Thursday, March 15, 2012

The ego and temptation

For the last few weeks I have been preaching a series on temptation and how fasting strengthens us spiritually in order to help us deal with temptation. I spoke on the temptation to be a consumer and not a producer. I spoke last week on the connection between unhealthy competition and selfish ambition. The key is to learn healthy competition and how to work for the greater good and not just our good at the expense of others. This week I'll be looking at the temptation of fame or looking for our affirmation from the wrong place. The key is to have our affirmation come from the Lord and his call on our lives so that we aren't seeking to be affirmed in the wrong ways. All of this has lead me to think a lot about the our egos and how they function within our lives.

We need an ego to help develop a sense of self and provide some basic differentiations like my bike, my car, my gender etc...While the ego isn't bad there are some real dangers associate with the ego and part of our spiritual growth is learning and recognizing those dangers and how to deal with them.

The ego is both very fragile and very powerful.

It is fragile because it always wants to be first, better and have more than everyone else. You can see this in our lives when we are consumed with always wanting to be the best, have the most, achieve the most etc...Watch parents at their child's soccer game when things don't go well for their child or their child's team is losing. More often than not you will find parents who get out of control. The fragile ego is wounded because they are not in the "best position". When we are lead by the ego we will find ourselves constantly out of sorts, discontent and wounded very easily. We will also place too much importance on things that shouldn't have that much importance and not enough importance on things that really do matter. For example we will care more about the latest fashion than the famine in Sudan.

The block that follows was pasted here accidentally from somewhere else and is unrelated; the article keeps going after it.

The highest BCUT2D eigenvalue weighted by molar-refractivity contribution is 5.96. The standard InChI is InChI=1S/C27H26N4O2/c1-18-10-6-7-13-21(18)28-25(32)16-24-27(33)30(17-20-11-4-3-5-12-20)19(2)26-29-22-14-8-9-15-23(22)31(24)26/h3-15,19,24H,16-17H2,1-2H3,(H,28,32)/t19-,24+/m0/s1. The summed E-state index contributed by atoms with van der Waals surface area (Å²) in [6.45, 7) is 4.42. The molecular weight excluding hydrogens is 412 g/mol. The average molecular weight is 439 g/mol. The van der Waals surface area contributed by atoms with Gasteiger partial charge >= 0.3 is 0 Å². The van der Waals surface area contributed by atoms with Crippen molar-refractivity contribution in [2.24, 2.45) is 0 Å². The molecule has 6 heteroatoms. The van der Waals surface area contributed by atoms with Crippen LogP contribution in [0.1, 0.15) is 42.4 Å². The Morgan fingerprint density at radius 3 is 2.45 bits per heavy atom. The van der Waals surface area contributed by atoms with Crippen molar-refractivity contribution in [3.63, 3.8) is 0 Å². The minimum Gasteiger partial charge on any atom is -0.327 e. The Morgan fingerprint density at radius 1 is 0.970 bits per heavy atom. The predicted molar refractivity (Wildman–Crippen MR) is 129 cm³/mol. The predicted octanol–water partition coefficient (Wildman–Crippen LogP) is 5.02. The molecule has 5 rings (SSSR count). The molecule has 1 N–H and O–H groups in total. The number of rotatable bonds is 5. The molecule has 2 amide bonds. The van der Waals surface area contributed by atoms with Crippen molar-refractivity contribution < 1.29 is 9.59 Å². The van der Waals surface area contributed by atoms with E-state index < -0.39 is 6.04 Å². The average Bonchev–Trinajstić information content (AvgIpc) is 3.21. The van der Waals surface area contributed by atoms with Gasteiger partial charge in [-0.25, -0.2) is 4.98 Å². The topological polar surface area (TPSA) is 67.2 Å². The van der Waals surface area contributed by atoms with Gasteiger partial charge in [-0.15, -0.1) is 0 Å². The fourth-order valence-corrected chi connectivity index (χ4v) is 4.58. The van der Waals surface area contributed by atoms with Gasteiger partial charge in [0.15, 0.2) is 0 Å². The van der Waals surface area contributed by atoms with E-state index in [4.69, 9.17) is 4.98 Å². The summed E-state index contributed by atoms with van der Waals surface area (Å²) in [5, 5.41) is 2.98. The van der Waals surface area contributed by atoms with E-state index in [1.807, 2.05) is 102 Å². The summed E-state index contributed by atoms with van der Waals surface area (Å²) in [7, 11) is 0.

The ego is powerful because it wants to be in control of our lives and when left unchecked it will do just that. We can find ourselves out of control and reacting in ways that just don't seem to make sense. We can become childish, punitive and just plain mean. We can become like a wounded animal who wants to fight all those who come in its way.  The ego is not designed to be the leader in our lives, simply a servant of the heart and will. We must learn to be lead by the Spirit.

The remedy for an ego that is out of control and easily wounded is spiritual practice, most especially simple biblical prayer and prayerful study of the bible. Simple biblical prayer means praying the words of the bible back to God. The psalms are a good place to start. Take a single verse and pray it for ten minutes. One verse, ten minutes, saying it maybe dozens of times. When the timer goes off be done. Get up and move on with your day. Trust God's Spirit to fill in all the blanks and to connect all the dots. Simple, yet profound.